That’s when he heard a car pass him, going away from Trout Lake, in the direction he’d been searching before he turned around. He opened his eyes and looked in the rearview mirror. It was a mail truck. If anyone could find a way out of this maze, he thought, it would be a mail carrier. So he did a quick U-turn and followed the truck.
He’d thought perhaps the carrier would stop at a roadside mailbox, and he could pull up beside him and ask for directions, but there were no roadside mailboxes on this stretch. So he kept following. After a short while they turned onto what looked like a two-lane gravel driveway, but it had a sign proclaiming it to be Trout Lake Creek Road. He hadn’t noticed this before, he’d been so intent on finding fictitious numbered roads. But then a new sign said they were on Road 88. The mynah had neglected to mention that the road had a name as well as a number.
Then—it took his breath away—they passed Road 8810, which was the route to Sleeping Beauty, but after a slight hesitation Kevin kept following the mail truck. He wasn’t sure why, except that he knew it was too late to start out. And he was hungry. They crossed the Pacific Crest Trail, which he thought was cool; he’d never hiked that one but he’d often thought he would like to. The truck turned left onto 8871, so Kevin followed it.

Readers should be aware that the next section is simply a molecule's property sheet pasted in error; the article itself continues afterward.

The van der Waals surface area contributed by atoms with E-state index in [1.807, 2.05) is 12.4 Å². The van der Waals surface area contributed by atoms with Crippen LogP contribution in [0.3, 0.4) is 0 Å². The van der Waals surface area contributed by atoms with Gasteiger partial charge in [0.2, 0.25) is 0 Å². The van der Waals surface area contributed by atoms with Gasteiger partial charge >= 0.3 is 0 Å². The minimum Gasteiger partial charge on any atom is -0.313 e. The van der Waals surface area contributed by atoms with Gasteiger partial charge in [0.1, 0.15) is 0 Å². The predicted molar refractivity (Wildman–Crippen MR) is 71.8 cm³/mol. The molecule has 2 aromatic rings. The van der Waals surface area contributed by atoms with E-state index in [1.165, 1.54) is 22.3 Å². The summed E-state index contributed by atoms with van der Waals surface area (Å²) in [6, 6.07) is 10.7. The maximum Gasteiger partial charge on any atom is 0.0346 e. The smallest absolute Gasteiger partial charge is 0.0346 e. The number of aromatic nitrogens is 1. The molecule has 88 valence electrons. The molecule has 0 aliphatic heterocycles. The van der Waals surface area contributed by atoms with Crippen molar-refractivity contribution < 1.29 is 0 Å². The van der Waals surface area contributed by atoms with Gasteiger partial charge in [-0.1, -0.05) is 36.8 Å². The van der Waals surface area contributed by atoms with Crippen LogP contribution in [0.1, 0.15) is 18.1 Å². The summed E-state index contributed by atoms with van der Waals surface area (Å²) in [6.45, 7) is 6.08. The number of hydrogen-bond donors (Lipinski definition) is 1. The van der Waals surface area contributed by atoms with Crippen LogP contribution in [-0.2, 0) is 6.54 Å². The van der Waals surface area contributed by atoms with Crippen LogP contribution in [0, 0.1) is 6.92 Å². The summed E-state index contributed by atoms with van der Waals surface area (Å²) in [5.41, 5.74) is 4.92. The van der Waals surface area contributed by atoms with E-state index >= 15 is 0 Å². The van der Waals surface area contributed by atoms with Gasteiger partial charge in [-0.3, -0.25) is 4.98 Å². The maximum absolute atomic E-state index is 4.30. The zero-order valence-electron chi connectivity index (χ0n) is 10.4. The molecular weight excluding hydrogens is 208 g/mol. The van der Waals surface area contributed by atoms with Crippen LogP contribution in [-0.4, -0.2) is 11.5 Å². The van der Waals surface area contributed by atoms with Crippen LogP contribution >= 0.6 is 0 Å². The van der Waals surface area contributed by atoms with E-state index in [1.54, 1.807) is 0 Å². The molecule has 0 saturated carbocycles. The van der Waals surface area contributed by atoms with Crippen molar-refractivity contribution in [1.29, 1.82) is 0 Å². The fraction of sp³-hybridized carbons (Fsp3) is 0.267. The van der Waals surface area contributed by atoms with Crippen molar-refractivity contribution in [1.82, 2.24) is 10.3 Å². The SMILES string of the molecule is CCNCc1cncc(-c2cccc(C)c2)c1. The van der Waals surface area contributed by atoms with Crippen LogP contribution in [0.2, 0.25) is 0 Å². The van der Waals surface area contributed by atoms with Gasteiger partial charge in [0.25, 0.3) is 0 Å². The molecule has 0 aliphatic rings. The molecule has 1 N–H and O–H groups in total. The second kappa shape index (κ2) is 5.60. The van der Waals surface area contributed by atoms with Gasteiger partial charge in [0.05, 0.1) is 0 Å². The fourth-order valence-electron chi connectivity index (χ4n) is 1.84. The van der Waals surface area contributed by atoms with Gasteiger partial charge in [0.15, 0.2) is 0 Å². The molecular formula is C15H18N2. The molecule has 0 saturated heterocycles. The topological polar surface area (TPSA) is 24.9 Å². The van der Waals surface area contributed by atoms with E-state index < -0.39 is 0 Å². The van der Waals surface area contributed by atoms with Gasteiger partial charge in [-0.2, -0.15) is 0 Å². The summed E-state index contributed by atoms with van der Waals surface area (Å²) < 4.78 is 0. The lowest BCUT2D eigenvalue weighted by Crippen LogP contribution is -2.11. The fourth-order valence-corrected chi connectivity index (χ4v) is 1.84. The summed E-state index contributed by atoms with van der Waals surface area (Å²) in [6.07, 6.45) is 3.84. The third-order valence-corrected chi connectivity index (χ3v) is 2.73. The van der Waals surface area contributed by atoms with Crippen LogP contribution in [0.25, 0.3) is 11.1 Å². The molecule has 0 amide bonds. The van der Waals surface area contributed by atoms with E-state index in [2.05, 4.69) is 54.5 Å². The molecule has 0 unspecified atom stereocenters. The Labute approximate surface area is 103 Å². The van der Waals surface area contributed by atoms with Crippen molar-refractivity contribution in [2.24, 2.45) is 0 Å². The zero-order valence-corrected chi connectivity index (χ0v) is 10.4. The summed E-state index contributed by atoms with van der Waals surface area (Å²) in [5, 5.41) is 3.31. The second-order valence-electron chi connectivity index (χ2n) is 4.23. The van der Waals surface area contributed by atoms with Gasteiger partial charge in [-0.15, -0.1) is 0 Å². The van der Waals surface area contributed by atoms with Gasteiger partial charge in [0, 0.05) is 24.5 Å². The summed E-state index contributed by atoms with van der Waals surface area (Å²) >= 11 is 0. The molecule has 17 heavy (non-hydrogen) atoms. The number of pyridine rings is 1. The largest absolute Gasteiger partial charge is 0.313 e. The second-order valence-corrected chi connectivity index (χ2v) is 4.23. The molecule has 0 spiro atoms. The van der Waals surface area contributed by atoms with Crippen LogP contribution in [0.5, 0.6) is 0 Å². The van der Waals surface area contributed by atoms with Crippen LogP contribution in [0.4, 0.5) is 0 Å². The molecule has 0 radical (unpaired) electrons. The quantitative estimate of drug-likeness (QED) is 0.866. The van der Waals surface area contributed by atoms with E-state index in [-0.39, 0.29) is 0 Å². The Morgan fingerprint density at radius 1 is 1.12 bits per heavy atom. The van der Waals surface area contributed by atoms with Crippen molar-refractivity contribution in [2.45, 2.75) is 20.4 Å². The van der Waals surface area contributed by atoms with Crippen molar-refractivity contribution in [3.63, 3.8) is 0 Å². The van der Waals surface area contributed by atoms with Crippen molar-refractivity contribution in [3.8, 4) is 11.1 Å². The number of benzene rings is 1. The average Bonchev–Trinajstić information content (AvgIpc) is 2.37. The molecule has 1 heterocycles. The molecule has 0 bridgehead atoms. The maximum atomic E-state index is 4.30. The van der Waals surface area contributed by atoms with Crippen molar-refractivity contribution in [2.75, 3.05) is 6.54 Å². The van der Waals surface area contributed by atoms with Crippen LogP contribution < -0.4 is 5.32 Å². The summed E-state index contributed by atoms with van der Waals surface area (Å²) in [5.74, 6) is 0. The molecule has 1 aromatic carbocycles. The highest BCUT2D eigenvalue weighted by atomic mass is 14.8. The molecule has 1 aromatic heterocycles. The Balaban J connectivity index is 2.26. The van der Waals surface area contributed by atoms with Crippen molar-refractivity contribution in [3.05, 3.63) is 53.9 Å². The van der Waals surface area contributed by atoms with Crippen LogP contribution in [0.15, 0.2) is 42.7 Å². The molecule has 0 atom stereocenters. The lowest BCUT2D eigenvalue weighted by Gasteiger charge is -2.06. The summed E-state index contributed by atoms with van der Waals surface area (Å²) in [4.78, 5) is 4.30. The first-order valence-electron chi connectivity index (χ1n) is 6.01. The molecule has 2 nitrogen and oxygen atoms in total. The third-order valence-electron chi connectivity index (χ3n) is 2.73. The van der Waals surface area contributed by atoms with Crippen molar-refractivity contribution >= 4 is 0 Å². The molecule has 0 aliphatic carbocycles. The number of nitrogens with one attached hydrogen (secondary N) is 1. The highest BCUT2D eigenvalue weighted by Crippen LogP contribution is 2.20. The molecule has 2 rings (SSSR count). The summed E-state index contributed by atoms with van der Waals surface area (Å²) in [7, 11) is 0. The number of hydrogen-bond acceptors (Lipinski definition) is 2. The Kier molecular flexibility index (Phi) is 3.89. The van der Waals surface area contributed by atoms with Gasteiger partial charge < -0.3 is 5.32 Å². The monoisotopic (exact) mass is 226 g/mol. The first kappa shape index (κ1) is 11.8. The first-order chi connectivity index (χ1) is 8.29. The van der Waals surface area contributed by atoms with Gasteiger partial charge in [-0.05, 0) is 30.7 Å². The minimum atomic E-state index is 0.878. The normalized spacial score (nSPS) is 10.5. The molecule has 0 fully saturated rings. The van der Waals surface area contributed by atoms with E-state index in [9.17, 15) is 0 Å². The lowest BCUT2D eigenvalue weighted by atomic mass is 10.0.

driveway. He stayed far enough back so that he wouldn’t be blinded by the dust. After another mile or so the truck turned left again. When Kevin reached that spot, he saw a handmade but handsome sign proclaiming Jack Rd. He was feeling a tingling in his fingers, as though he were in a horror movie and had just walked down—alone—into an unlighted basement looking for a weapon to fight the zombies. But he took the turn.
Then he suddenly realized that, unlike the Forest Service roads, Jack Road, while narrow, was paved.
Another left, another handmade sign, this one saying Fish Lk. St., which was also paved. He drove past a small lake on his left, evidently Fish Lake, and glanced back to the right just in time to see a roadside welcome sign, but all he had time to read was “Population 32.” After a few more curves he found himself in another town, even smaller than Trout Lake.
“What is a town doing out here in the middle of the woods?” he said aloud.
There were a dozen or so decrepit houses, most of them collapsed in on themselves, but another dozen that were in good repair, with small gardens, freshly-painted siding, and lawn decorations. At the first intersection in town he saw a small cafe and some kind of shop on catty-corners, then he passed another that was surrounded by tidy little cottages, and then the mail truck stopped in front of a modern stone civic building, with Town Hall carved into the marble above the portico and clearly-marked straight-in parking spaces in front. There were some beautiful, tall firs across the street from the hall that looked like overgrown Christmas trees.
Kevin parked his car and got out—and felt his mouth flop open. On a tall stone plinth in front of the handsome Town Hall building was a six-foot high bronze statue of an animal. Maybe a beaver. Kevin walked up and read the plaque on the base. It said simply, “The Marmot.”